Till about a few months ago, the future looked bleak to 13 year old Kalpana, who lives with her parents in Silkuribose village, in the Coochbehar district.
Leaving home and family behind, she was to travel to the commercial city of Jaipur in Rajasthan, in the search of a livelihood. Her father, Hakim Barman was unable to support his family of seven, on his meagre and unpredictable income as a rickshaw van puller and a seasonal agricultural labourer. Kalpana seemed destined to waste her childhood as a labourer; just like her elder sister Arpana who worked as a domestic help, and brother Sujit, who was a construction worker.
Fortunately though, fate had other plans. And in the last one year, it has bought the Barman family far away from the time they lived as dependents with Hakim Barman’s father-in law, amid much societal ridicule.
The first promising event occurred in November, 2010. The Barman family was granted ownership to a homestead plot, as part of the government’s Chas-O-Basobaser Janya Bhumidan Prakalpa.
RDI partners with the state government in the implementation of the scheme.
Initially, Hakim Barman, the only one in the family with some agricultural knowledge began developing a kitchen garden on the plot, as a source of supplemental income. He cultivated vegetables like bottle-gourd, eggplant, and other leafy vegetables, partly for his family’s consumption and partly for sale.
But then he found an able helping hand in Kalpana, who was being trained in growing a kitchen garden, as part of another key RDI initiative in Bengal called, “Security for Girls through Land.”
“Security for Girls through Land”, takes an innovative approach towards securing a girl child’s future, and position within her own family. By imparting land based livelihoods skills training, by encouraging asset creation in the name of the daughters of the family, and by encouraging community conversations that highlight the overall value that women create for the society; this programme attacks gender discrimination simultaneously on several fronts.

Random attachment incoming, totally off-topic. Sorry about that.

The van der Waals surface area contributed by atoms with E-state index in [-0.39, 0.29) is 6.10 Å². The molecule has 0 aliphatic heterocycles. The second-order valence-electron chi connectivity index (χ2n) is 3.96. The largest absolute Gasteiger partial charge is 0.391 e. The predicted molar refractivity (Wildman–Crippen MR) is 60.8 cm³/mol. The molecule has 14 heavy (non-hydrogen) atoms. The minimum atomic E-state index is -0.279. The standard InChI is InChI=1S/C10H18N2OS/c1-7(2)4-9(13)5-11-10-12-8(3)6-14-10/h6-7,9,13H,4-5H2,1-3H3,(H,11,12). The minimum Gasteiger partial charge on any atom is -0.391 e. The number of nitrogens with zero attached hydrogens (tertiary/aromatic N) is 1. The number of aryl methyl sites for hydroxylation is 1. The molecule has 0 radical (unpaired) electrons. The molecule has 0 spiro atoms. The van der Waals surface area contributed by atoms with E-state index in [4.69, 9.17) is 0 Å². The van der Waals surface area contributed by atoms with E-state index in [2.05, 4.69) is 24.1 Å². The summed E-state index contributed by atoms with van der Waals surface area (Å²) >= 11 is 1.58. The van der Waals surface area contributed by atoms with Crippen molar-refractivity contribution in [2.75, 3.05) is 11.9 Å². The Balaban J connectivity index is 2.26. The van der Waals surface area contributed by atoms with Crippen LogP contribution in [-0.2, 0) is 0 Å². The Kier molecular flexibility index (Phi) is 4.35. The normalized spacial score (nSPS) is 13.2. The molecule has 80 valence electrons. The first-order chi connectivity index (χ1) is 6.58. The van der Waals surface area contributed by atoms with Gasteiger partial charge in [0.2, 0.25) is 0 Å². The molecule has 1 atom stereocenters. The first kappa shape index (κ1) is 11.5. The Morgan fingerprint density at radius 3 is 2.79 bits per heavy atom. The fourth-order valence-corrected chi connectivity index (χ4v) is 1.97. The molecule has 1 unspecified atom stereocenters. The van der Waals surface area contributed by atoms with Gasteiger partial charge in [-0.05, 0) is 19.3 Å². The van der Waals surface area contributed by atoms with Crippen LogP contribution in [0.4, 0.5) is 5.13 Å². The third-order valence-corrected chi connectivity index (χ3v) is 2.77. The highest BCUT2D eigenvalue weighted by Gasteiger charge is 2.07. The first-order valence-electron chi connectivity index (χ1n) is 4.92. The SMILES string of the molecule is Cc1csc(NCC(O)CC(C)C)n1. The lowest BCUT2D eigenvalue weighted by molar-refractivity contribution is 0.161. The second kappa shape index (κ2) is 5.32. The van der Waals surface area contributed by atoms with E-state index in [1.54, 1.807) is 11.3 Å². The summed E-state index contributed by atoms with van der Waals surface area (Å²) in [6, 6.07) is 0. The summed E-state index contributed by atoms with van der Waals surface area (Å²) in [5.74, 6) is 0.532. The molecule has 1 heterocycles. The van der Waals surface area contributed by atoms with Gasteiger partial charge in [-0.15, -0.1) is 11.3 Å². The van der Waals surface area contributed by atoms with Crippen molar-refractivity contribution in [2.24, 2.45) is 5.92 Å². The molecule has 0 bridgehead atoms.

In Kalpana’s case, what she learnt as part of her training, she was able to translate into a thriving and profitable kitchen garden. She can prepare seedbeds, prepare liquid manure, plant trees in the appropriate manner and nurture them to life. This has freed up her father’s time to continue his outside work as a rickshaw van puller, without having to lose out on the supplemental income from the kitchen garden. Strengthened family finances have meant that Kalpana no longer has to leave home and go to Jaipur to make money; she is doing it right from her backyard.
More importantly perhaps, it has made her parents realise how a little skills training, some knowledge imparted to the girl child, can take her and her family a long way. They no longer want her to quit school. In fact, Barman and his wife now hope to ensure that all their daughters are able to complete basic schooling. “Kalpana is a very sharp and attentive girl. She always did well in school. I am really happy that I can now help her continue in her studies. Maybe she will get a regular job on completing her schooling or maybe she will teach local children. Either way, I want to ensure she will break this cycle of menial work that generations of my family have been forced into, due to our landlessness.”
On most days now, after school ends and before the sun goes down, you will find Kalpana in her beloved garden. “I am happy that I can support my family,” she says quietly. “But I am happier that I don’t have to quit school to do so.”